I cannot help to mend or provide the tangible things of life, nor even help to resolve the emotional and spiritual wrestlings of life. I can be present; I cannot help.

The same truth plays out in my parish: I can sit and talk with a widow, but at the end of our conversation she will still return to a startlingly empty home; I cannot help to ease her heartache when she turns to tell her now-gone loved one a funny snippet about the day; I cannot help her find a new pattern for falling asleep without her spouse beside her. I can hear and affirm someone's hard questions of faith or their grappling reaches for God when those are shared with me over coffee or from a hospital bed, but I cannot hand out pre-packaged faith and I cannot help someone feel the Eternal Steadfast Rock beneath his feet if he is convinced that It is not there. I can visit a child or a grandparent in the hospital, but I cannot help their bodies feel better. I can say small words of compassion when people call my church looking for food, for rent assistance, for enough gas to drive to a new job, for new school clothes for their children; I cannot fix their finances or reassure their desperation, even though I am more truthful than they might know when I say "I understand."

But I cannot help.

All of this may be not be profound, I suspect. It may just seem that I am taking "help" too literally. Of course I cannot actually cause someone to fall asleep. Of course I cannot make someone believe in God or hold onto faith. Of course I cannot heal a body as a physician might. Of course the tangible forms of aid that I can offer are limited
. "That doesn't mean that pastors aren't helpers." I can hear the objections now.

Although sometimes I bemoan the limits of my usefulness, in fact I feel no need for guilt or self-flagellation or even encouraging responses of "You are a great helper!" In the best light, the clearing-away of this "pastor = helper" myth frees me to do the work of my actual calling:

I am a walker ... or rather, a walk-with-er.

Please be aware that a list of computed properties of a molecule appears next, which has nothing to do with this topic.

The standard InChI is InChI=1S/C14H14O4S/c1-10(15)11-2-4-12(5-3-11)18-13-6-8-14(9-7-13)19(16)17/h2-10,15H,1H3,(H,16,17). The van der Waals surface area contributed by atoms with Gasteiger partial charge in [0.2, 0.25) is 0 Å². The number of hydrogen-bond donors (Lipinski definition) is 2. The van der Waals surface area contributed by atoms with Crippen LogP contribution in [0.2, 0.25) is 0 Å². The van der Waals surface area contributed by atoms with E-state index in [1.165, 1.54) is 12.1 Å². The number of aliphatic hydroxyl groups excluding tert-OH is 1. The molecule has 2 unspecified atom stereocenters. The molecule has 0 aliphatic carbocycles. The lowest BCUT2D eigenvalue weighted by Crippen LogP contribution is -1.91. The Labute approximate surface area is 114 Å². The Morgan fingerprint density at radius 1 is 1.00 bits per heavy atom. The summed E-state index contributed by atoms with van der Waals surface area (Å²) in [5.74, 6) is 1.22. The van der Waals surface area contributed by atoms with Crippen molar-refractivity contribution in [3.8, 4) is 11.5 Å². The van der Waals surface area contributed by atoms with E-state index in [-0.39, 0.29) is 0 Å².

My calling in ministry -- our calling in ministry as pastors -- is to walk with people, not to help them. To observe life together with them, not to fix it. To point out God moments (and Hell moments) along the journey, but not to be God. To witness to faith & love & Spirit in such a way that others feel emboldened in faith & love & Spirit, but not to claim the final authority or greatest insight on it all. To remind the community that we can do more (and here's the ironic, contradictory, counter-intuitive twist where we would otherwise buy into the helper myth) by making room for everyone's gifts to be used and included, not by burning every last iota of my own energy and gifts. To listen to the questions for which there are not answers, not to present an unshakable certainty about life and God.

We are walk-with-ers, walk-beside-ers. It is an enormous and humbling call. But it is not synonymous with being called to help others.

Perhaps it seems superfluous to try to dispel the helper myth. What's the harm, after all, of thinking that pastors can help people? Isn't it simply a nuancing of verbs?

The danger of churches continuing to believe (because many churches do believe) that their pastors are helpers is that congregations will rely solely on their pastors to do the work of community-building and pastoral care. It is the danger of congregations hoping in vain that the face of a new (and often young) pastor will alone resurrect a congregation. It is the danger of congregations requiring the pastor to single-handedly accomplish the healing of dysfunctions and of timid faith and of low attendance without any obligation or participation from the congregation.

The danger of pastors believing that they are helpers is that they/we will burn out from trying to help. That in our eagerness to be helpful to all people, we will forget our limitations. That we will neglect to invite the congregation to participate in its own ministry. That we will abuse our authority and overstep boundaries in our righteous (and self-righteous) certainty that we can provide help. That we will hurt our congregations in
our rush to save them, in our forgetfulness to walk with them.